The Age Impaired Rider: To old for that? Never!
Dia Moya interviews 73-year-old active event rider Judy Owens, who firmly believes “There is no age limit for eventing.”
[Photos by Judy’s husband Gary Owens]
Too Old For That… Never
Every so often, as age impaired riders, our equestrian pursuits cause friends and family to ask “Aren’t you too old for that?”
At my last event I met a fit, feisty and fierce 73 year old who has no plans to hang up her tack anytime soon. Judy Owens, from Columbia, Missouri, is that rider and she certainly can be an inspiration to us all. I met her at the Mill Creek Pony Club Horse Trials where she was a fellow competitor in the Beginner Novice Division.
“I am 73, but I try not to act like an old lady,” she answered to my opening question, which predictably was “How old are you?”
Judy did not ride as a child, but was always interested in horses. When she got out on her own she learned to ride and entered her first event in 1969. “My first event was at training level,” she said, “because back then that was the lowest they offered.”
Judy stayed at training level for most of her career, doing a couple of prelims and then as she got older and the divisions were created, dropping down to novice and then to beginner novice.
“I’ll do beginner novice for the rest of my life, no more training,” she said. “As long as he (her horse) is sound and capable we will be there.”
According to Judy, having the right horse is one of the biggest reasons she is still in the saddle. Her current horse, Springcliff Grand Command, nicknamed “Rocky,” is that kind of horse. Rocky is a Morgan and Judy really champions that breed. She explained that the calm and confident Rocky is also low maintenance: “He stays fat on no grain, and has never worn a shoe.”
Judy bought the attractive bay as a coming three-year-old as a 60th birthday present to herself. She had him started under saddle by somebody else but Judy was the one that took the gelding to his first real competitive outing, a combined test at Lake St. Louis.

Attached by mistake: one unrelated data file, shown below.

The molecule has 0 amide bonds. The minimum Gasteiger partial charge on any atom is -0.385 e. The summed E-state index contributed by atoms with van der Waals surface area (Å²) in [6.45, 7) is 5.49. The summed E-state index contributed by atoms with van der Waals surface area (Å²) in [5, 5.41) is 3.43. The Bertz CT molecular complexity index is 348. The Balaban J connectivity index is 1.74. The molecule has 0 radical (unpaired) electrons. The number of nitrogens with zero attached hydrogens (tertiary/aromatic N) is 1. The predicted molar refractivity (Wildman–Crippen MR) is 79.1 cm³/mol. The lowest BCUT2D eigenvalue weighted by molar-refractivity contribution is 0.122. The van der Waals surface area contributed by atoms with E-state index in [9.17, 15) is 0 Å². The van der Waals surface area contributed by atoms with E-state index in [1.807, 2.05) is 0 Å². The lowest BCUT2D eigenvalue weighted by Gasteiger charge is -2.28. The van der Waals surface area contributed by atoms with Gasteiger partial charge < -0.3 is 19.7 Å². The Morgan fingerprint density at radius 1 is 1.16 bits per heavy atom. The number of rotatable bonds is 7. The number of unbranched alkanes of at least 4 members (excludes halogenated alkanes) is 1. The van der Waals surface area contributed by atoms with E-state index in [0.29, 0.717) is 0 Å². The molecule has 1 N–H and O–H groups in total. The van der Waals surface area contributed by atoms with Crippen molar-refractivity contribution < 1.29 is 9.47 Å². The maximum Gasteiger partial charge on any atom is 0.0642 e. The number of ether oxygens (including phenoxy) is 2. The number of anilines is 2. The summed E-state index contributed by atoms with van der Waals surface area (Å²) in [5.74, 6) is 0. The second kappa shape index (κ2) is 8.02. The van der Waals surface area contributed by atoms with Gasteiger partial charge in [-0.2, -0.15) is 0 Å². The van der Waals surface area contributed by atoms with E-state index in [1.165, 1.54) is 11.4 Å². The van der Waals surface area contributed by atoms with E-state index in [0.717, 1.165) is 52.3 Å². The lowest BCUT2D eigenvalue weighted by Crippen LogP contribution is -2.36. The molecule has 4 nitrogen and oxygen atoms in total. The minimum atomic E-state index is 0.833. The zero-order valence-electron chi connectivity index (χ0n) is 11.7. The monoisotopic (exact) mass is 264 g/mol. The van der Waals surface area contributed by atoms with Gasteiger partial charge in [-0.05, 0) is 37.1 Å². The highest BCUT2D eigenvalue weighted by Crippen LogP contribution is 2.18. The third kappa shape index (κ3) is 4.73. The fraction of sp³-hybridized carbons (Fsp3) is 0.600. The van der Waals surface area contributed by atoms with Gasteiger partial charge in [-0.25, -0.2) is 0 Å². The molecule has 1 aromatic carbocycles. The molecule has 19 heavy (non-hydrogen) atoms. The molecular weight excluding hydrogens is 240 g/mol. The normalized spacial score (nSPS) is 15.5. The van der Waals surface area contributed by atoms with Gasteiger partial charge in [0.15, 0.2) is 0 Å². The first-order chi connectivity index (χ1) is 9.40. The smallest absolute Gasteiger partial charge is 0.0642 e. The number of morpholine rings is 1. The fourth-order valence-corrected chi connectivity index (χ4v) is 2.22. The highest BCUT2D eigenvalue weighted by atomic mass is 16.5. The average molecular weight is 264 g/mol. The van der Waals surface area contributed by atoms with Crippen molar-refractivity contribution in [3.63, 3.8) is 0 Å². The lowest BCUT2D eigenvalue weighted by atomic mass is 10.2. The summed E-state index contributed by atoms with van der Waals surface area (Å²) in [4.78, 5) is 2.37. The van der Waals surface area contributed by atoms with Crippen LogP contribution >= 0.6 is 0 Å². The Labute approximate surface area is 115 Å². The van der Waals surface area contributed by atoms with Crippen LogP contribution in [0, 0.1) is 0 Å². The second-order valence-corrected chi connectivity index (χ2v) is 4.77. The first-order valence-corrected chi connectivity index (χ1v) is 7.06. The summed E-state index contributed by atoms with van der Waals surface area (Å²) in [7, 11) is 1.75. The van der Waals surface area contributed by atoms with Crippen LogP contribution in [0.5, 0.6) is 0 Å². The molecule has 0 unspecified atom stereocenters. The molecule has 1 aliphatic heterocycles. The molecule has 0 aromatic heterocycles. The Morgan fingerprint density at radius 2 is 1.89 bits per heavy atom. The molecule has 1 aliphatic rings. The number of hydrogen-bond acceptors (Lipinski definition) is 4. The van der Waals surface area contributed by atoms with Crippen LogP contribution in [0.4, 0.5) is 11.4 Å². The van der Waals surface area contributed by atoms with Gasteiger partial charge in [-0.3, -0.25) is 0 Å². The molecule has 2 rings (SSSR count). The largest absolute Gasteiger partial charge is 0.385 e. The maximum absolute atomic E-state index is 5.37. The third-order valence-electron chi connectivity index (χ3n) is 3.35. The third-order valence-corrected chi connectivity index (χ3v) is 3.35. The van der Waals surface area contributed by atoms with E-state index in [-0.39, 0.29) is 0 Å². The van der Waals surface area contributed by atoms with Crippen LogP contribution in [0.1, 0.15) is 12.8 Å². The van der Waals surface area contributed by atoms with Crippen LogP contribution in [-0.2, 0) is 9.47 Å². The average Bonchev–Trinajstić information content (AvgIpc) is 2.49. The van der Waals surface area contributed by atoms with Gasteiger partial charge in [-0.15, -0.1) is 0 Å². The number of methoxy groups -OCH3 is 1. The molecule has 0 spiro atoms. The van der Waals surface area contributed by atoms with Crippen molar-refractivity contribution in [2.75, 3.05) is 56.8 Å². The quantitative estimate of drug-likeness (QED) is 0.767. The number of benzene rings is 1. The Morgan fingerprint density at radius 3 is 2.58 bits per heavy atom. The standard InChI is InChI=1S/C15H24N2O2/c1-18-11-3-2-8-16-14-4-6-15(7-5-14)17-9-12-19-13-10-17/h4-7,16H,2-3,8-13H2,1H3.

“Rocky had to look as the cross rails that he hadn’t seen before, but when I took him in the two-foot division with the same jumps, he jumped them all and won the class, finishing on his dressage score,” she said. After that Judy’s trainer worked on Rocky’s jumping and took him through his first couple years of eventing.
In addition to the right horse Judy recommends having a good trainer/lesson person to keep you riding safely and correctly. Also, in her eyes, a person needs to stay fit and active in all aspects of their life. In addition to riding and caring for her horse, the active equestrian works three days a week, does Pilates once a week, goes to the gym a couple times a week and wedges gardening in between all the other activities.
“I’ve never been a sit-around person,” she said. “But I would rather do anything outside, before I do anything inside.”
She admitted that genetics do have something to do with her longevity in the saddle. “My mother was out weeding her garden at age 90,” Judy said.
Plus, Judy has never had a weight problem (she does say that after age 62 things did settle just a bit). Her willowy build is most likely because, as she so emphatically put it, “I don’t eat crap!”
That means so no fast food, no trans fats and she recommends reading labels while grocery shopping to eliminate as many harmful additives as possible. “I do like desserts,” she added, “but mostly I make my own.”
In her riding career, the only thing that slowed down the equestrian was a hip replacement back in 2010. Judy only consented to the surgery in the first place because she couldn’t throw her leg over her horse’s back. Judy is contemplating having the other hip done, but if she does it, she will schedule the operation for the off season.
So you can see that the question, “Aren’t you too old for that?” never crosses Judy Owens’ mind. And she basically proved it when she ended our talk with this statement: “There is no age limit for eventing.”
Many of you might be wondering how Judy did at Longview. Well, she could have ended up in the ribbons if she had not jumped a novice fence on her cross county run. I am guessing the novice jump looked more fun than the BN one. Judy explained, “ It was the last jump and was the one right in front of me.”
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